The answer here is that the flagship journal concerned Journal of Biology does not exist in isolation – it is associated with BioMed Central’s other, more specialist titles, such as the BMC-series. Much of the research rejected by J Biol on the grounds that it is not spectacularly ground-breaking, is nevertheless scientifically valid and significant. In many cases, rejected authors take up the option to have their research considered by one of BioMed Central’s more specialist titles.

    Genome Biology (Impact Factor 9.71) similarly ‘deflects’ many of the research submissions it receives to its more specialist sister titles.

    In this way, an open access publisher can have both highly selective and somewhat less selective (though still high quality) titles, while maintaining sound overall economics.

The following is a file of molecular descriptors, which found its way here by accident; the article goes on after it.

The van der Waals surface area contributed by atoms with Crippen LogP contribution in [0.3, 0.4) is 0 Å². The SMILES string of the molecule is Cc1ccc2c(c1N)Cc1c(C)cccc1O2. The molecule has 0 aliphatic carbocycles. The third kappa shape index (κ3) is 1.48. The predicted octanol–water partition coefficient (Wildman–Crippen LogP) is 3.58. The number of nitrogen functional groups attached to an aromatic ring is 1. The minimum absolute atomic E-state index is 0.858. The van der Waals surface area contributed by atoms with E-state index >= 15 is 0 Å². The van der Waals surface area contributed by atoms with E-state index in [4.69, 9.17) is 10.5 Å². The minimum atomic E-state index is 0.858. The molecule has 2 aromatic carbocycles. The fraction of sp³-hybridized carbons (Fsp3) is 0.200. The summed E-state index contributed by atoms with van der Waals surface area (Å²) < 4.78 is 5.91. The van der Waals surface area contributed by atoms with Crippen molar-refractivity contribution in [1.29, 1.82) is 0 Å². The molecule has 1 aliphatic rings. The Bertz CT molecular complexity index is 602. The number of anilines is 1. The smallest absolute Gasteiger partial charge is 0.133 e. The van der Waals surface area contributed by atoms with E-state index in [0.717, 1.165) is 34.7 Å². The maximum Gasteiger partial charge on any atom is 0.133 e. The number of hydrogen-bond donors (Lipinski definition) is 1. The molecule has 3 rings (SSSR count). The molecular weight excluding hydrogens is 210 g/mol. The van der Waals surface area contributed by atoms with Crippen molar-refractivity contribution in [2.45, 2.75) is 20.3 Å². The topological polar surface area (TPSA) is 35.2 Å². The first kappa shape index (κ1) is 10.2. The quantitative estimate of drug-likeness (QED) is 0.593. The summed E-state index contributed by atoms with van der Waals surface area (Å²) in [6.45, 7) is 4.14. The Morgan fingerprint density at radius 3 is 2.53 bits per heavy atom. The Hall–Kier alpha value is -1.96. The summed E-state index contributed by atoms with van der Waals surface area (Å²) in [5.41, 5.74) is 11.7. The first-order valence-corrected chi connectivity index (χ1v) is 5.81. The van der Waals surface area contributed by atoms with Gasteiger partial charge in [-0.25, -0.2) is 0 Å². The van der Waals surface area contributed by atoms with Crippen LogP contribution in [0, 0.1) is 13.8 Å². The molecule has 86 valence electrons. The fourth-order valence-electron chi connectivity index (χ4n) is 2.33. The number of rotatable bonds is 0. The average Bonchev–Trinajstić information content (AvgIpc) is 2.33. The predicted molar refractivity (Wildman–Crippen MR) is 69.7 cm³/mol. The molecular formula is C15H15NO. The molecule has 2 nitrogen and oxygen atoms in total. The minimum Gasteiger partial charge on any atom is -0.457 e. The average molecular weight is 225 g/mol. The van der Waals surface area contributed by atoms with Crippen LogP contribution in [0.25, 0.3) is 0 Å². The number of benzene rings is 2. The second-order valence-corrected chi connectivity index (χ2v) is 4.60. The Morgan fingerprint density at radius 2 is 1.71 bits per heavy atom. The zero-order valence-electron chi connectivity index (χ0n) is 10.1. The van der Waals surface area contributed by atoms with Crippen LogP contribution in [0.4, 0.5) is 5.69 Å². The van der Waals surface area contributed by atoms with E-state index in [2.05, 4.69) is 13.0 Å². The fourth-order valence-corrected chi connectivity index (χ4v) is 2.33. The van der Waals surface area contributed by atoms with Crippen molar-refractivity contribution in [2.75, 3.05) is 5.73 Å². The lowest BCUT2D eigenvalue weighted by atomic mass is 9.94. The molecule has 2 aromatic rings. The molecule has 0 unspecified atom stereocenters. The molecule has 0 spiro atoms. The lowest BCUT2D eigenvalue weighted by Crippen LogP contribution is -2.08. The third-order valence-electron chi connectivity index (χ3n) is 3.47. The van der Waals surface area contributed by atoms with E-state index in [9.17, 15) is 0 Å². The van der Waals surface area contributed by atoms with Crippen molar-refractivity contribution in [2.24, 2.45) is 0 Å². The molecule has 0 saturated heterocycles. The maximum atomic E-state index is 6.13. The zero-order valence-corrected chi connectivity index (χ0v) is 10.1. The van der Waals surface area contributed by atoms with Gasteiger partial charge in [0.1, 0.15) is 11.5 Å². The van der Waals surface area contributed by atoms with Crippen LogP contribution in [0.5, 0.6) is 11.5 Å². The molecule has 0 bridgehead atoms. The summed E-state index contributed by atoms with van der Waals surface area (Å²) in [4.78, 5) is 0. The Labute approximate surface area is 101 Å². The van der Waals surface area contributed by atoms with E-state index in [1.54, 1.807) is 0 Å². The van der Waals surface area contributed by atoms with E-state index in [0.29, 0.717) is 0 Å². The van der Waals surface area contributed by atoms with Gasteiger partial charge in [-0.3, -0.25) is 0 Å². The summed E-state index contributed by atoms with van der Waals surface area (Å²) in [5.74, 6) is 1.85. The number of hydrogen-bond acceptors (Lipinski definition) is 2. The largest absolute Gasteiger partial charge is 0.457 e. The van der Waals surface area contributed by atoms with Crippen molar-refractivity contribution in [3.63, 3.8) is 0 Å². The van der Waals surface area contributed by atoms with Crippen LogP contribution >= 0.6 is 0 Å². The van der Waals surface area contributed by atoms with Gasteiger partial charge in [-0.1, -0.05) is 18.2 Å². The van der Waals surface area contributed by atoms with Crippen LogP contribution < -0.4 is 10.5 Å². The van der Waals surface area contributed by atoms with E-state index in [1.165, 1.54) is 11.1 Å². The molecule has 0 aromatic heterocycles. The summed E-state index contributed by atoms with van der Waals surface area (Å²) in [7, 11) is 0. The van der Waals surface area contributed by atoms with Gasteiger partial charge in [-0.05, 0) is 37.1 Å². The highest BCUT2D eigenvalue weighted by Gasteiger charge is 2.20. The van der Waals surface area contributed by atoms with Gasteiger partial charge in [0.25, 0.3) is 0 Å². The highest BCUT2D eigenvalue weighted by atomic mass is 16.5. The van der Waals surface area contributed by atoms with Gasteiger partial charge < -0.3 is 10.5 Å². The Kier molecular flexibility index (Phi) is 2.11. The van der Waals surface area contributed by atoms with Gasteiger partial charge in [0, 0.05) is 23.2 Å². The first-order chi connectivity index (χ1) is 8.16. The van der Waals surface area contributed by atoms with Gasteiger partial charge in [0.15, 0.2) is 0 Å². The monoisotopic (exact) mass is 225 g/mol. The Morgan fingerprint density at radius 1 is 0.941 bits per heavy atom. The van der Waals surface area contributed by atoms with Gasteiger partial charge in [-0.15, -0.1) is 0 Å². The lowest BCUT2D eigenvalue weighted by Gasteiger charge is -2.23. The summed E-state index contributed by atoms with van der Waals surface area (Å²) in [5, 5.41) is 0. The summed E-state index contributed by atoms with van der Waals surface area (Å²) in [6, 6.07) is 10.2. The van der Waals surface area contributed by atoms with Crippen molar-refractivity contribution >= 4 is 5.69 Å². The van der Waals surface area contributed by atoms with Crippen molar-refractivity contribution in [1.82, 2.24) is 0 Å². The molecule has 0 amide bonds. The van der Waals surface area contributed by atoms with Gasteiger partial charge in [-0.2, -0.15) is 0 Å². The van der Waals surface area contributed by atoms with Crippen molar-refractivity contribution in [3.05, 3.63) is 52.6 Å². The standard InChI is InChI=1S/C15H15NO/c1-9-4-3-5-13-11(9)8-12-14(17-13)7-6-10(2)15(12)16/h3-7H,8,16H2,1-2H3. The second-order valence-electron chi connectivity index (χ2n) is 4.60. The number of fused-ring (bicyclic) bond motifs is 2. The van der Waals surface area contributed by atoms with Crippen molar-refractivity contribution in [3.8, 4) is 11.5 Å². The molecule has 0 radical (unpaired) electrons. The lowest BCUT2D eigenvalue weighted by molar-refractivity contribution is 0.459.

Re: Agema’s comment that

    “having colour diagrams in a journal I sent a paper to was several thousand dollars. Now that’s no small sum. Bearing in mind that journal is financially backed by subscription fees, I can only dread what the costs would rise to if publishing authors were to bear the whole brunt of the financial cost.”

    One of the ironies of the current situation is indeed that many authors submitting to traditional subscription-only journals are already paying thousands of dollars in color figure charges – significantly more, in fact, than is needed to cover the entire cost of publication, if managed efficiently and online .

    BioMed Central is seeing open access online journals in highly visual fields such as developmental and cell biology really take off, since authors in those fields are tired of paying fees to cover the cost of printing color figures when in practice almost everyone is going to view their article online. Compared to those color figure charges, open access publication charges in the $1500 range seem pretty attractive.